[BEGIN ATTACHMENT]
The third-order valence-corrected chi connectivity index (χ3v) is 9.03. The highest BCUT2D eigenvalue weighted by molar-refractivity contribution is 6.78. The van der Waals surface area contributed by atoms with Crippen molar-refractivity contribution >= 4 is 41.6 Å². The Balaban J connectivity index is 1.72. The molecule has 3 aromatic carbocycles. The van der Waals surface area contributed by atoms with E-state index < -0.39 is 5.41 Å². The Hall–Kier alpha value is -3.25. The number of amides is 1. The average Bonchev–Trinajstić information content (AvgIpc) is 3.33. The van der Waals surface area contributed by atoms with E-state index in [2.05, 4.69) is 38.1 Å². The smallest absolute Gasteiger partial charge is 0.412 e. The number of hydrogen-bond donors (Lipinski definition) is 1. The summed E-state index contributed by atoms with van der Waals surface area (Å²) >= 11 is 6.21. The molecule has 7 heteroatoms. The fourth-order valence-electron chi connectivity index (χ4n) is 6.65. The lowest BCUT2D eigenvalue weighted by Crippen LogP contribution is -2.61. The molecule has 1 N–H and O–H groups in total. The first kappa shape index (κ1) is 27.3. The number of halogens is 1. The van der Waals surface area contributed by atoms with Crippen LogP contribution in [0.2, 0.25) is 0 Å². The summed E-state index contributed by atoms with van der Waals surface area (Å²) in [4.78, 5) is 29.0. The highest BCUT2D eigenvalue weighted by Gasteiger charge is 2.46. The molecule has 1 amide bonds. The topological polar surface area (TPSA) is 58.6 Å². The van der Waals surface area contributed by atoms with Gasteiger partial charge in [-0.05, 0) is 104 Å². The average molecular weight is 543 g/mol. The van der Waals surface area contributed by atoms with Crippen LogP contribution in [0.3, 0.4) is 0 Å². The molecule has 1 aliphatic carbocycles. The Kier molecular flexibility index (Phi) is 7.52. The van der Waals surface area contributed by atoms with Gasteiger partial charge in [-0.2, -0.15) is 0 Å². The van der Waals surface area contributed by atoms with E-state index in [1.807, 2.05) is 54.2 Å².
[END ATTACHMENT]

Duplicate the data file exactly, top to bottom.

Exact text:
The third-order valence-corrected chi connectivity index (χ3v) is 9.03. The highest BCUT2D eigenvalue weighted by molar-refractivity contribution is 6.78. The van der Waals surface area contributed by atoms with Crippen molar-refractivity contribution >= 4 is 41.6 Å². The Balaban J connectivity index is 1.72. The molecule has 3 aromatic carbocycles. The van der Waals surface area contributed by atoms with E-state index < -0.39 is 5.41 Å². The Hall–Kier alpha value is -3.25. The number of amides is 1. The average Bonchev–Trinajstić information content (AvgIpc) is 3.33. The van der Waals surface area contributed by atoms with E-state index in [2.05, 4.69) is 38.1 Å². The smallest absolute Gasteiger partial charge is 0.412 e. The number of hydrogen-bond donors (Lipinski definition) is 1. The summed E-state index contributed by atoms with van der Waals surface area (Å²) >= 11 is 6.21. The molecule has 7 heteroatoms. The fourth-order valence-electron chi connectivity index (χ4n) is 6.65. The lowest BCUT2D eigenvalue weighted by Crippen LogP contribution is -2.61. The molecule has 1 N–H and O–H groups in total. The first kappa shape index (κ1) is 27.3. The number of halogens is 1. The van der Waals surface area contributed by atoms with Crippen LogP contribution in [0.2, 0.25) is 0 Å². The summed E-state index contributed by atoms with van der Waals surface area (Å²) in [4.78, 5) is 29.0. The highest BCUT2D eigenvalue weighted by Gasteiger charge is 2.46. The molecule has 1 amide bonds. The topological polar surface area (TPSA) is 58.6 Å². The van der Waals surface area contributed by atoms with Gasteiger partial charge in [-0.05, 0) is 104 Å². The average molecular weight is 543 g/mol. The van der Waals surface area contributed by atoms with Crippen LogP contribution in [0.3, 0.4) is 0 Å². The molecule has 1 aliphatic carbocycles. The Kier molecular flexibility index (Phi) is 7.52. The van der Waals surface area contributed by atoms with Gasteiger partial charge in [-0.2, -0.15) is 0 Å². The van der Waals surface area contributed by atoms with E-state index in [1.807, 2.05) is 54.2 Å².